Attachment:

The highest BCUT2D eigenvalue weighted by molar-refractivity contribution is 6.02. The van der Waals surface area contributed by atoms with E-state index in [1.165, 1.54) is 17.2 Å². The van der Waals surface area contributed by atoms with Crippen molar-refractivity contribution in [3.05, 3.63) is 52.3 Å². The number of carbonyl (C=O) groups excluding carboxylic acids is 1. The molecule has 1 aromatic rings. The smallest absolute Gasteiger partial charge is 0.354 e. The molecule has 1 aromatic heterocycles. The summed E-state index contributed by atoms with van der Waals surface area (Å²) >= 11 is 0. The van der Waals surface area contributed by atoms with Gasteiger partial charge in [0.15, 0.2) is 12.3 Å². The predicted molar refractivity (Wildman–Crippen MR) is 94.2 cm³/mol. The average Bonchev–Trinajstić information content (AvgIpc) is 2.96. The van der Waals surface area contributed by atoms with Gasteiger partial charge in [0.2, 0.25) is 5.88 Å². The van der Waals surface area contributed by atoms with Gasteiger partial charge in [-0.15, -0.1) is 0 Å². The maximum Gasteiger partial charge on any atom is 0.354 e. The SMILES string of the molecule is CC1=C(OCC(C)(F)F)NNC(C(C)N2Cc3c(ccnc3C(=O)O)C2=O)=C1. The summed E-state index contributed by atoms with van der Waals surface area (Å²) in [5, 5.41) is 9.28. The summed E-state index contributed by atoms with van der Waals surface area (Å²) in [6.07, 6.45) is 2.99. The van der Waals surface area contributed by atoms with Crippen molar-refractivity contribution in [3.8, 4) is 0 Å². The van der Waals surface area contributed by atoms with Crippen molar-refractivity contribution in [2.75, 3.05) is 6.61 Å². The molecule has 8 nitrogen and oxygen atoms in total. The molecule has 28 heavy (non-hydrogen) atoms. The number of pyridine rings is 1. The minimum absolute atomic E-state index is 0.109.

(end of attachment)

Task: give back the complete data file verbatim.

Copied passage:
The highest BCUT2D eigenvalue weighted by molar-refractivity contribution is 6.02. The van der Waals surface area contributed by atoms with E-state index in [1.165, 1.54) is 17.2 Å². The van der Waals surface area contributed by atoms with Crippen molar-refractivity contribution in [3.05, 3.63) is 52.3 Å². The number of carbonyl (C=O) groups excluding carboxylic acids is 1. The molecule has 1 aromatic rings. The smallest absolute Gasteiger partial charge is 0.354 e. The molecule has 1 aromatic heterocycles. The summed E-state index contributed by atoms with van der Waals surface area (Å²) >= 11 is 0. The van der Waals surface area contributed by atoms with Gasteiger partial charge in [0.15, 0.2) is 12.3 Å². The predicted molar refractivity (Wildman–Crippen MR) is 94.2 cm³/mol. The average Bonchev–Trinajstić information content (AvgIpc) is 2.96. The van der Waals surface area contributed by atoms with Gasteiger partial charge in [0.2, 0.25) is 5.88 Å². The van der Waals surface area contributed by atoms with Gasteiger partial charge in [-0.15, -0.1) is 0 Å². The maximum Gasteiger partial charge on any atom is 0.354 e. The SMILES string of the molecule is CC1=C(OCC(C)(F)F)NNC(C(C)N2Cc3c(ccnc3C(=O)O)C2=O)=C1. The summed E-state index contributed by atoms with van der Waals surface area (Å²) in [5, 5.41) is 9.28. The summed E-state index contributed by atoms with van der Waals surface area (Å²) in [6.07, 6.45) is 2.99. The van der Waals surface area contributed by atoms with Crippen molar-refractivity contribution in [3.8, 4) is 0 Å². The van der Waals surface area contributed by atoms with Crippen molar-refractivity contribution in [2.75, 3.05) is 6.61 Å². The molecule has 8 nitrogen and oxygen atoms in total. The molecule has 28 heavy (non-hydrogen) atoms. The number of pyridine rings is 1. The minimum absolute atomic E-state index is 0.109.